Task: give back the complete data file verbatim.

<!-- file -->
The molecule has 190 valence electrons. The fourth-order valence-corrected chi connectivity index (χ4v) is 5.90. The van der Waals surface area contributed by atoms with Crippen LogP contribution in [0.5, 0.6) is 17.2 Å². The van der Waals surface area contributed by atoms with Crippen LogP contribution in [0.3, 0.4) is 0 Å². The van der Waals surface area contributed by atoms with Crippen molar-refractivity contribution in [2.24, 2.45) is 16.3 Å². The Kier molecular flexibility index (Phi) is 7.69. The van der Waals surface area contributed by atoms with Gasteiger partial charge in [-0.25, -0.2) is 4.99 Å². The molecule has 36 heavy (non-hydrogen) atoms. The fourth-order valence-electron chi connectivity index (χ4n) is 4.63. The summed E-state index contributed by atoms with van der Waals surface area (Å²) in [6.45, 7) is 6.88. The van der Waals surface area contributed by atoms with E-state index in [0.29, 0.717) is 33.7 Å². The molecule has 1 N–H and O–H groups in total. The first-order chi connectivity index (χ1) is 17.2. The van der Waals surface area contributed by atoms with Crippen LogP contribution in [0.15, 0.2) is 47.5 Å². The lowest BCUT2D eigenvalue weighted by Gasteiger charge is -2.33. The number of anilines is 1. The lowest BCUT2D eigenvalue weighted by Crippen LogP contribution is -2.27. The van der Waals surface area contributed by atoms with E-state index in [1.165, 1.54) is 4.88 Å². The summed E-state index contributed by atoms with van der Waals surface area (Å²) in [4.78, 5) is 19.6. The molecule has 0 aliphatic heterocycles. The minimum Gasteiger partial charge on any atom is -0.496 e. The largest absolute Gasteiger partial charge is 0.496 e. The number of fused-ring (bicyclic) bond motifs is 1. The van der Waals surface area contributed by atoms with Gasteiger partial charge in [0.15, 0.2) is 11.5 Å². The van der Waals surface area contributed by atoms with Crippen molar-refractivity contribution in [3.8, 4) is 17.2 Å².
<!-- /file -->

The molecule has 190 valence electrons. The fourth-order valence-corrected chi connectivity index (χ4v) is 5.90. The van der Waals surface area contributed by atoms with Crippen LogP contribution in [0.5, 0.6) is 17.2 Å². The van der Waals surface area contributed by atoms with Crippen LogP contribution in [0.3, 0.4) is 0 Å². The van der Waals surface area contributed by atoms with Crippen molar-refractivity contribution in [2.24, 2.45) is 16.3 Å². The Kier molecular flexibility index (Phi) is 7.69. The van der Waals surface area contributed by atoms with Gasteiger partial charge in [-0.25, -0.2) is 4.99 Å². The molecule has 36 heavy (non-hydrogen) atoms. The fourth-order valence-electron chi connectivity index (χ4n) is 4.63. The summed E-state index contributed by atoms with van der Waals surface area (Å²) in [6.45, 7) is 6.88. The van der Waals surface area contributed by atoms with E-state index in [0.29, 0.717) is 33.7 Å². The molecule has 1 N–H and O–H groups in total. The first-order chi connectivity index (χ1) is 17.2. The van der Waals surface area contributed by atoms with Crippen LogP contribution in [0.15, 0.2) is 47.5 Å². The lowest BCUT2D eigenvalue weighted by Gasteiger charge is -2.33. The number of anilines is 1. The lowest BCUT2D eigenvalue weighted by Crippen LogP contribution is -2.27. The van der Waals surface area contributed by atoms with E-state index in [1.165, 1.54) is 4.88 Å². The summed E-state index contributed by atoms with van der Waals surface area (Å²) in [4.78, 5) is 19.6. The molecule has 0 aliphatic heterocycles. The minimum Gasteiger partial charge on any atom is -0.496 e. The largest absolute Gasteiger partial charge is 0.496 e. The number of fused-ring (bicyclic) bond motifs is 1. The van der Waals surface area contributed by atoms with Gasteiger partial charge in [0.15, 0.2) is 11.5 Å². The van der Waals surface area contributed by atoms with Crippen molar-refractivity contribution in [3.8, 4) is 17.2 Å².